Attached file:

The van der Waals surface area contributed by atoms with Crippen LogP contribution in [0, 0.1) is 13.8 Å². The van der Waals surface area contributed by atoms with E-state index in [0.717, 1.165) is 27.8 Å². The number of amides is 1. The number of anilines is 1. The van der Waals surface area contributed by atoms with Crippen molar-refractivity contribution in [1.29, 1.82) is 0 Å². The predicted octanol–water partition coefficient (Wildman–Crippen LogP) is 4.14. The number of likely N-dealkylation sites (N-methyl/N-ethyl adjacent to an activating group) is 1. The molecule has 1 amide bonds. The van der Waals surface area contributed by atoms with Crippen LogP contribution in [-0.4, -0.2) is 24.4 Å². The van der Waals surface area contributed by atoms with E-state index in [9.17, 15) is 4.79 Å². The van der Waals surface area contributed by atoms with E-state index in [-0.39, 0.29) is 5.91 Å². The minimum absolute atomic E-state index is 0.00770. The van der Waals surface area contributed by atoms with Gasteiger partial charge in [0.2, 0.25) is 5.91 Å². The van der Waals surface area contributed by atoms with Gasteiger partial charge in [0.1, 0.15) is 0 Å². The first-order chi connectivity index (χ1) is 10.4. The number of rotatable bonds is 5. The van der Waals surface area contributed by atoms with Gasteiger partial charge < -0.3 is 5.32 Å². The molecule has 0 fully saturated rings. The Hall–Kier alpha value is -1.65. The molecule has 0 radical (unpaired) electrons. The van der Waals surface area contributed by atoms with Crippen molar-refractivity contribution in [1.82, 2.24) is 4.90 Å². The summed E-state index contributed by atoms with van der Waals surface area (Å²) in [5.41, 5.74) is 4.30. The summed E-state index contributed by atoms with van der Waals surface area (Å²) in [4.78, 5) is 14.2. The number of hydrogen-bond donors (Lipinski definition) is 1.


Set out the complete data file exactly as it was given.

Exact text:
The van der Waals surface area contributed by atoms with Crippen LogP contribution in [0, 0.1) is 13.8 Å². The van der Waals surface area contributed by atoms with E-state index in [0.717, 1.165) is 27.8 Å². The number of amides is 1. The number of anilines is 1. The van der Waals surface area contributed by atoms with Crippen molar-refractivity contribution in [1.29, 1.82) is 0 Å². The predicted octanol–water partition coefficient (Wildman–Crippen LogP) is 4.14. The number of likely N-dealkylation sites (N-methyl/N-ethyl adjacent to an activating group) is 1. The molecule has 1 amide bonds. The van der Waals surface area contributed by atoms with Crippen LogP contribution in [-0.4, -0.2) is 24.4 Å². The van der Waals surface area contributed by atoms with E-state index in [9.17, 15) is 4.79 Å². The van der Waals surface area contributed by atoms with E-state index in [-0.39, 0.29) is 5.91 Å². The minimum absolute atomic E-state index is 0.00770. The van der Waals surface area contributed by atoms with Gasteiger partial charge in [0.2, 0.25) is 5.91 Å². The van der Waals surface area contributed by atoms with Gasteiger partial charge in [0.1, 0.15) is 0 Å². The first-order chi connectivity index (χ1) is 10.4. The number of rotatable bonds is 5. The van der Waals surface area contributed by atoms with Gasteiger partial charge < -0.3 is 5.32 Å². The molecule has 0 fully saturated rings. The Hall–Kier alpha value is -1.65. The molecule has 0 radical (unpaired) electrons. The van der Waals surface area contributed by atoms with Crippen molar-refractivity contribution in [1.82, 2.24) is 4.90 Å². The summed E-state index contributed by atoms with van der Waals surface area (Å²) in [5.41, 5.74) is 4.30. The summed E-state index contributed by atoms with van der Waals surface area (Å²) in [4.78, 5) is 14.2. The number of hydrogen-bond donors (Lipinski definition) is 1.